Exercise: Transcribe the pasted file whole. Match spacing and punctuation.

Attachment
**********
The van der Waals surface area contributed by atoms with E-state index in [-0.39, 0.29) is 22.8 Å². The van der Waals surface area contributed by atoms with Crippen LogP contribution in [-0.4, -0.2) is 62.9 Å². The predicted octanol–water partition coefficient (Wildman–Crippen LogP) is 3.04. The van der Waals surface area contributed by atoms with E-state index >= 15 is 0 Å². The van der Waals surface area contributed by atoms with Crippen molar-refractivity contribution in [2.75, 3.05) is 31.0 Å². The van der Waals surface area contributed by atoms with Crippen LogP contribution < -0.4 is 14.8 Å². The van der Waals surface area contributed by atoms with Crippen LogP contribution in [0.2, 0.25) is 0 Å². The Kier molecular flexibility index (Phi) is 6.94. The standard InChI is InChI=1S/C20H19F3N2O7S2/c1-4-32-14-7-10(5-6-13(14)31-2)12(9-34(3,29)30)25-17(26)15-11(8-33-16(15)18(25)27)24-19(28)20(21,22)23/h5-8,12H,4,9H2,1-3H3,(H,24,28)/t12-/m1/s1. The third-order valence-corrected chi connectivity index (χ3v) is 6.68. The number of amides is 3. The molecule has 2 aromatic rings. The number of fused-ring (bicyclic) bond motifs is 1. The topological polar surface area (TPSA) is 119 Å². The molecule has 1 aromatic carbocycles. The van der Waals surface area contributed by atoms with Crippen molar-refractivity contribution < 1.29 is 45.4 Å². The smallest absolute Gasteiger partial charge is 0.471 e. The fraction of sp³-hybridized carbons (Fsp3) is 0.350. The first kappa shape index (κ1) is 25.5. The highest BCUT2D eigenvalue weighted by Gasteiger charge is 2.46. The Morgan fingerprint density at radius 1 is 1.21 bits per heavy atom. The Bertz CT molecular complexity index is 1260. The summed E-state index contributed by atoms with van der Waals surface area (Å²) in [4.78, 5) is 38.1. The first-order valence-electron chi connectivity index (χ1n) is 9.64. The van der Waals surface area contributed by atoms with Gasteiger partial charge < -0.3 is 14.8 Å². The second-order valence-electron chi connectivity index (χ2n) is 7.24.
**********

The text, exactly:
The van der Waals surface area contributed by atoms with E-state index in [-0.39, 0.29) is 22.8 Å². The van der Waals surface area contributed by atoms with Crippen LogP contribution in [-0.4, -0.2) is 62.9 Å². The predicted octanol–water partition coefficient (Wildman–Crippen LogP) is 3.04. The van der Waals surface area contributed by atoms with E-state index >= 15 is 0 Å². The van der Waals surface area contributed by atoms with Crippen molar-refractivity contribution in [2.75, 3.05) is 31.0 Å². The van der Waals surface area contributed by atoms with Crippen LogP contribution < -0.4 is 14.8 Å². The van der Waals surface area contributed by atoms with Crippen LogP contribution in [0.2, 0.25) is 0 Å². The Kier molecular flexibility index (Phi) is 6.94. The standard InChI is InChI=1S/C20H19F3N2O7S2/c1-4-32-14-7-10(5-6-13(14)31-2)12(9-34(3,29)30)25-17(26)15-11(8-33-16(15)18(25)27)24-19(28)20(21,22)23/h5-8,12H,4,9H2,1-3H3,(H,24,28)/t12-/m1/s1. The third-order valence-corrected chi connectivity index (χ3v) is 6.68. The number of amides is 3. The molecule has 2 aromatic rings. The number of fused-ring (bicyclic) bond motifs is 1. The topological polar surface area (TPSA) is 119 Å². The molecule has 1 aromatic carbocycles. The van der Waals surface area contributed by atoms with Crippen molar-refractivity contribution < 1.29 is 45.4 Å². The smallest absolute Gasteiger partial charge is 0.471 e. The fraction of sp³-hybridized carbons (Fsp3) is 0.350. The first kappa shape index (κ1) is 25.5. The highest BCUT2D eigenvalue weighted by Gasteiger charge is 2.46. The Morgan fingerprint density at radius 1 is 1.21 bits per heavy atom. The Bertz CT molecular complexity index is 1260. The summed E-state index contributed by atoms with van der Waals surface area (Å²) in [4.78, 5) is 38.1. The first-order valence-electron chi connectivity index (χ1n) is 9.64. The van der Waals surface area contributed by atoms with Gasteiger partial charge < -0.3 is 14.8 Å². The second-order valence-electron chi connectivity index (χ2n) is 7.24.